INCOME DISPARITIES PERSIST IN TEXAS
Dionicio Diaz, 76, and his wife Sara, 70, live off his retirement income of $845 a month. Their rent for a one-bedroom apartment in Sharpstown is $700 a month. His latest prescription medication cost $40.

“Sometimes there isn’t enough left over to buy food,” Diaz said.

They are just one of the nearly 45 percent of households in the Sharpstown and Chinatown areas struggling to afford necessities.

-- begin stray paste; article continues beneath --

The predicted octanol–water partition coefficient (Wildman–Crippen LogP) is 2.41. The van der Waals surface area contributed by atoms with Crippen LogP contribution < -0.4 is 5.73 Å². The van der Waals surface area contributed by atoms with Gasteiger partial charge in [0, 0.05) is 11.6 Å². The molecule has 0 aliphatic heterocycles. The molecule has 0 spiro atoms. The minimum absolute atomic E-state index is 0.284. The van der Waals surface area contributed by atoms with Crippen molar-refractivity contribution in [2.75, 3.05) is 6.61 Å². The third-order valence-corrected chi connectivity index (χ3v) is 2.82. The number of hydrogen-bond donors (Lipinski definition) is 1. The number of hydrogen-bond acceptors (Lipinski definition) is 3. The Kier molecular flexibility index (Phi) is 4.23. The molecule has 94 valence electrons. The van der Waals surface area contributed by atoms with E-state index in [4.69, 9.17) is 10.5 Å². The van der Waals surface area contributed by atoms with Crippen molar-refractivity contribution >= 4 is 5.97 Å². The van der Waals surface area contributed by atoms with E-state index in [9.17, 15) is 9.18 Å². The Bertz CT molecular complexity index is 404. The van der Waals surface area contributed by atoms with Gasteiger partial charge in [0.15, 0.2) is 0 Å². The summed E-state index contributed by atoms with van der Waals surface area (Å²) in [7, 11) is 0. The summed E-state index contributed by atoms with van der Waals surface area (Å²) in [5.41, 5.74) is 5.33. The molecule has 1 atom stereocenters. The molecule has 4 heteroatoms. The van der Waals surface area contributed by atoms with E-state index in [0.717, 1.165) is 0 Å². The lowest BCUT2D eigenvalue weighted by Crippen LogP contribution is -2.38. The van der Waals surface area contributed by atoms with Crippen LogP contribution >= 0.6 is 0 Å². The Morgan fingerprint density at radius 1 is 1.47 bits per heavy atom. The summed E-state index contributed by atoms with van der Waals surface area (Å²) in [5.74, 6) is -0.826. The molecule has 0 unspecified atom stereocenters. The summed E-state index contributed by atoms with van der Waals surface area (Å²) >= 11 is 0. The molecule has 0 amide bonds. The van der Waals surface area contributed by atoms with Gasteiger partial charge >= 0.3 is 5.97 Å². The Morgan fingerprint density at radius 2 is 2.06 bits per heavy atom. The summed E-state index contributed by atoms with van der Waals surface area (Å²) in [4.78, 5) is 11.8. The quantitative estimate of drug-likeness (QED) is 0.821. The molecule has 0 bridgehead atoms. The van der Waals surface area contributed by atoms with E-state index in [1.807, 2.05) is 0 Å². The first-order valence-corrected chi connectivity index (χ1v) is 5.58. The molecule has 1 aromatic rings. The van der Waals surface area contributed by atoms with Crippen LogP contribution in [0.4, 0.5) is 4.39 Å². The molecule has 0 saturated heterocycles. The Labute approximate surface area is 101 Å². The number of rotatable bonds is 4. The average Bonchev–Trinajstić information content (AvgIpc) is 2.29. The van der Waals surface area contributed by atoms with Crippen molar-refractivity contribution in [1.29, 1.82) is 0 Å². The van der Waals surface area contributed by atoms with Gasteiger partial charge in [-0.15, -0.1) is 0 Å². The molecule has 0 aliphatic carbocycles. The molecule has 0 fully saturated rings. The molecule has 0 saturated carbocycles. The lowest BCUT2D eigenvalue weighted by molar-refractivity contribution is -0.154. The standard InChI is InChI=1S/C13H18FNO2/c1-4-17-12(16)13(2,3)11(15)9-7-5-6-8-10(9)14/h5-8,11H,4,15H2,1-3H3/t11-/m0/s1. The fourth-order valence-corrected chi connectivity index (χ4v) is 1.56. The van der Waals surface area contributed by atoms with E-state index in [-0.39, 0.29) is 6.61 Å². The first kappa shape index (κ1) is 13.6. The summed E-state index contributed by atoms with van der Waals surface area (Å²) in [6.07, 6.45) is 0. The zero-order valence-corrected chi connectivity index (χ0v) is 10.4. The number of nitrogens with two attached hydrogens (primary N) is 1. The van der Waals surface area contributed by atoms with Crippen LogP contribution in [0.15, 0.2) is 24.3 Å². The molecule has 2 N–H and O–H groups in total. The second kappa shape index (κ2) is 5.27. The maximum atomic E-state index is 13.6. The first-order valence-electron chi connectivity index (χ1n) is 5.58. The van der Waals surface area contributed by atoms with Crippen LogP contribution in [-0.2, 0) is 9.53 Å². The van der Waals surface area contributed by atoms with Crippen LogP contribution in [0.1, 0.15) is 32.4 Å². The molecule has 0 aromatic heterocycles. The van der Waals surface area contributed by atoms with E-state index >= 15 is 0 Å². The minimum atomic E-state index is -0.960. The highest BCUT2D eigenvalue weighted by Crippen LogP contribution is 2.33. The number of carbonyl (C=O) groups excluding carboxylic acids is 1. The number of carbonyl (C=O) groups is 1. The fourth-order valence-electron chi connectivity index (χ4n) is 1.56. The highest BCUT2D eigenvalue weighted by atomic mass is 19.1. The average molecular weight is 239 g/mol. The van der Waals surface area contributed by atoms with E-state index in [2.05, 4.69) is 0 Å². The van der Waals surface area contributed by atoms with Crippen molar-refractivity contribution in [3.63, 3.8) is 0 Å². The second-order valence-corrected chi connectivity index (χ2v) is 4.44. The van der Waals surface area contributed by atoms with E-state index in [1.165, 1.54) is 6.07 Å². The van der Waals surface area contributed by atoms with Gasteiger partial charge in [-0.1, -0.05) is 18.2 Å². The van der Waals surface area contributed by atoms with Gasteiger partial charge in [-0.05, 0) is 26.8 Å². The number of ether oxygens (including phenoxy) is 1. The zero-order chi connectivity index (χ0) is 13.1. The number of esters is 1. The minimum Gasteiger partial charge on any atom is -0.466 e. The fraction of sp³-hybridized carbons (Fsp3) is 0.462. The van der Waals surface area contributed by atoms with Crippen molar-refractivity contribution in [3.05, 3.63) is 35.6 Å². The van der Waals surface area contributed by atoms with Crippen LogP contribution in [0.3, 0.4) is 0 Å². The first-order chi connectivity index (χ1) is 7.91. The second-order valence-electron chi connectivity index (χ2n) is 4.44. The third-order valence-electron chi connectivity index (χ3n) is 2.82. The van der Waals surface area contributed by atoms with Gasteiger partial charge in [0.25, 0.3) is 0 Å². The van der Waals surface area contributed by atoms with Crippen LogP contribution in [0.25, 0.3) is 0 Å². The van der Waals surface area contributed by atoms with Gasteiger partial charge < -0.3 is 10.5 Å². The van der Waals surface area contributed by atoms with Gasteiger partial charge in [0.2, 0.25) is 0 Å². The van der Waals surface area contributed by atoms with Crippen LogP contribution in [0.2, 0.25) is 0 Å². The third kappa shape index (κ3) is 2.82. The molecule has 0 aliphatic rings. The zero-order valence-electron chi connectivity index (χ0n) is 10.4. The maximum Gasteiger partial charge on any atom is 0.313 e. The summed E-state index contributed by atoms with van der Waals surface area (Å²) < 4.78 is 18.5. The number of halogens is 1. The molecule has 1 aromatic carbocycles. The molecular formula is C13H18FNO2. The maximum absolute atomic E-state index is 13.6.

Houston Chronicle

The report released Tuesday puts those residents into a category researchers call ALICE: asset limited, income constrained, and employed. That means people earn more than the federal poverty level and too much to receive public assistance to meet needs like housing, child care, food, transportation and health care. They are often just one car repair or sick child away from financial disaster, the report says.

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